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Fast-tracking ‘transformative’ ingredient discovery: How AI is changing new product development

Article-Fast-tracking ‘transformative’ ingredient discovery: How AI is changing new product development

© AdobeStock/elenabsl Fast-tracking ‘transformative’ ingredient discovery: How AI is changing new product development
While artificial intelligence (AI) has become something of an overused buzzword in the nutraceutical world, true AI has the power to allow R&D scientists to discover genuinely transformative ingredients that would take millions of years to develop with traditional methods. “There is no other way forward in this space,” says Nora Khaldi, CEO of Nuritas.

In recent years, investors have seen growing numbers of companies interested in using AI and generative AI to discover new food ingredients when previously, they would have entered the pharmaceutical space, said Gil Horsky, founding partner at venture capital fund Flora Ventures, at a Future Food Tech panel discussion last month.

So, is the food and nutraceutical industry about to experience a wave of companies developing new ingredients using AI?

According to Ehsan Moaseri, CEO and founder at Nulixir, a US startup developing nanocarriers for functional ingredients, many people are using the term AI very loosely without really understanding what it is. Others incorrectly label a process as AI when, in fact, it is based on neural network machines.

“If it is actual AI, it’s definitely a fascinating platform to have,” Moaseri said. “It simply enables you to gain significantly more knowledge about any topic, [such as] fortification and bioavailability in a significantly shorter amount of time. But applying the principles and assumptions behind these AI models [is] sometimes very challenging. No matter how strong your hardware is, your output data is only as good as the input data you provided.

“One of the key challenges […] we see with AI models is that in many of those cases, you start creating very major claims from your output data. Well, you haven’t really screened that input data to make sure you can actually back those claims that you are now creating...”

Verifying the robustness of claims that are being made is an area that requires greater regulation, Moaseri said, adding: “I see that as a major challenge compared to what we have in pharma.”

Understanding molecules and associating them with a health benefit

One of the first companies to use AI in ingredient development for food agriculture applications was Irish company Nuritas. Its CEO and founder, Khaldi, was clear about the role this technology has to play in ingredient R&D. “There is no other way forward in this space – creating new ingredients, whether it’s in pharma or whether it’s in food – without today the use of AI,” she said.

According to Khaldi, AI has the most potential within food product development when applied at a molecular – rather than diet – level.

Understanding the molecules within a source material and associating those molecules to a health benefit – that’s what AI can do. And that’s the exact same problem pharma is solving,” she said.

“How do we associate a molecule – no matter what that molecule is, whether it’s in a natural product or whether it’s synthesised by human – […] with a human and what can it do for the human? Is it beneficial? Is it not? Is it neutral?”

AI can speed up NPD – but years of data collection are still necessary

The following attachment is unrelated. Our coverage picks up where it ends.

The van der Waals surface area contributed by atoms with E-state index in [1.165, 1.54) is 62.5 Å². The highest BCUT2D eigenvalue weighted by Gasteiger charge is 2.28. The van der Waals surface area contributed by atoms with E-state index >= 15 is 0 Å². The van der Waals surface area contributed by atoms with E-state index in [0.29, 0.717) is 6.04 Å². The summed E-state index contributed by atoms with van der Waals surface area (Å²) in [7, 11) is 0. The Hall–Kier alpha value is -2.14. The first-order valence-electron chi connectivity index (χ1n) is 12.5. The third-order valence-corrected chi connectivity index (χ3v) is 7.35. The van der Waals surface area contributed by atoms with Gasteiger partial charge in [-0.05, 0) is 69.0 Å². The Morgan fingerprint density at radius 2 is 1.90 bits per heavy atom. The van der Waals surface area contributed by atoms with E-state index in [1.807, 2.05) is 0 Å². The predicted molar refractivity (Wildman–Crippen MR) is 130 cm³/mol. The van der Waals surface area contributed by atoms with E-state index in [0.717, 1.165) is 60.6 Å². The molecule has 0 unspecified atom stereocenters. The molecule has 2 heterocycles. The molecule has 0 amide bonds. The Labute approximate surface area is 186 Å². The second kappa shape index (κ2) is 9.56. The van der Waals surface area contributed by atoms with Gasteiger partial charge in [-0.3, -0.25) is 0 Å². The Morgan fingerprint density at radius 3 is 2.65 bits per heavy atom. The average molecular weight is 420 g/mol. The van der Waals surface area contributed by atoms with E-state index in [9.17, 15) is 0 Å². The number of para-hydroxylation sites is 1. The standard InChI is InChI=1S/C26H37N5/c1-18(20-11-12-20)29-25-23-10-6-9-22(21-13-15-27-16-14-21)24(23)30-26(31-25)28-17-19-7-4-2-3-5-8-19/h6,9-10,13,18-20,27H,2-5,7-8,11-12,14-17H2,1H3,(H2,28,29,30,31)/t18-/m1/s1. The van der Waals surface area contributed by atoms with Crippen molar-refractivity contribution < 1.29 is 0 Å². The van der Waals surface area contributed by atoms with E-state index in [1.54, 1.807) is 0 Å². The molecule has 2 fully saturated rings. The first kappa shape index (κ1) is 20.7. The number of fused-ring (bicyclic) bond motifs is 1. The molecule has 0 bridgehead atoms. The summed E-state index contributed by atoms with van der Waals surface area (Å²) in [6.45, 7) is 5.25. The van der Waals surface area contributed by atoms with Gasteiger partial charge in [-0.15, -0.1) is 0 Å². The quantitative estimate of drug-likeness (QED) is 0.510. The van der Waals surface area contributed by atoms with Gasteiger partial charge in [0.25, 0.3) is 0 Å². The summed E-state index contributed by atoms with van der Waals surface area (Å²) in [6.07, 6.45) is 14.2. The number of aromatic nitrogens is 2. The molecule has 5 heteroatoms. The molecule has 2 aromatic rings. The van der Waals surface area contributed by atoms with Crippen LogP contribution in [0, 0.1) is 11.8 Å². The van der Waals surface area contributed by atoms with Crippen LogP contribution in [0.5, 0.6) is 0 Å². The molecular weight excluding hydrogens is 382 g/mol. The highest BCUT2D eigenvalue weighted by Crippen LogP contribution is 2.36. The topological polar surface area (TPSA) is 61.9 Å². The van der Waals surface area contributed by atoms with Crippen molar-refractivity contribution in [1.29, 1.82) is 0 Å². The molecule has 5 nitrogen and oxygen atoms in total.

Khaldi noted, however, that while AI can help solve these fundamental questions, it does require years of experiments to get there. Nuritas, for instance, spent seven years experimentally testing short protein peptides and different cell types from human body tissues and studying the data from a molecular perspective.

“We built in the lab digestive systems where we followed the molecule through the digestive system and we did thousands, millions of those experiments to just build a predictor in the bioavailability space,” she said. “Forget efficacy – efficacy is a whole different world.

“Then, when the AI works, it starts from: what do we actually need? We need an ingredient that’s going to be [generally recognised as safe] GRAS, natural, but also efficacious, and also orally available, and also heat stable. All those are factors [related to] the molecule itself and can only be done through AI.”

Companies must be prepared to invest the time and resources required to collect and develop robust data.

[You cannot] pluck it out of the internet,” she added. “You have to go into the lab and produce it, and it’s costly and it takes time. But once you get there, you can create ingredients that are transformative.”

Can AI-powered products be affordable?

Carole Bingley from RSSL voiced concerns over the affordability of AI-powered food and drink ingredients. Creating ingredients that have undergone extensive, pharmaceutical-level testing could create cost barriers, pricing the healthiest products out of reach of the people who may stand to benefit from them the most, she said.

According to Khaldi, however, by speeding up the bioactive or ingredient discovery phase, AI can ultimately reduce the cost of R&D and product development. Nuritas recently calculated that it would have taken 30 million years to identify and develop one of its ingredients, PeptiStrong, with the traditional methods of discovery used today.

When developing health ingredients, food manufacturers must factor in not only efficacy of the molecule but also taste and texture, which can complicate the process and make product development very expensive. AI can take these parameters into account from the very beginning.

That’s not to say, however, that AI helps product developers create the perfect product from the very start. Khaldi noted that Nuritas’ first iteration of this ingredient was too expensive and the second one was too bitter.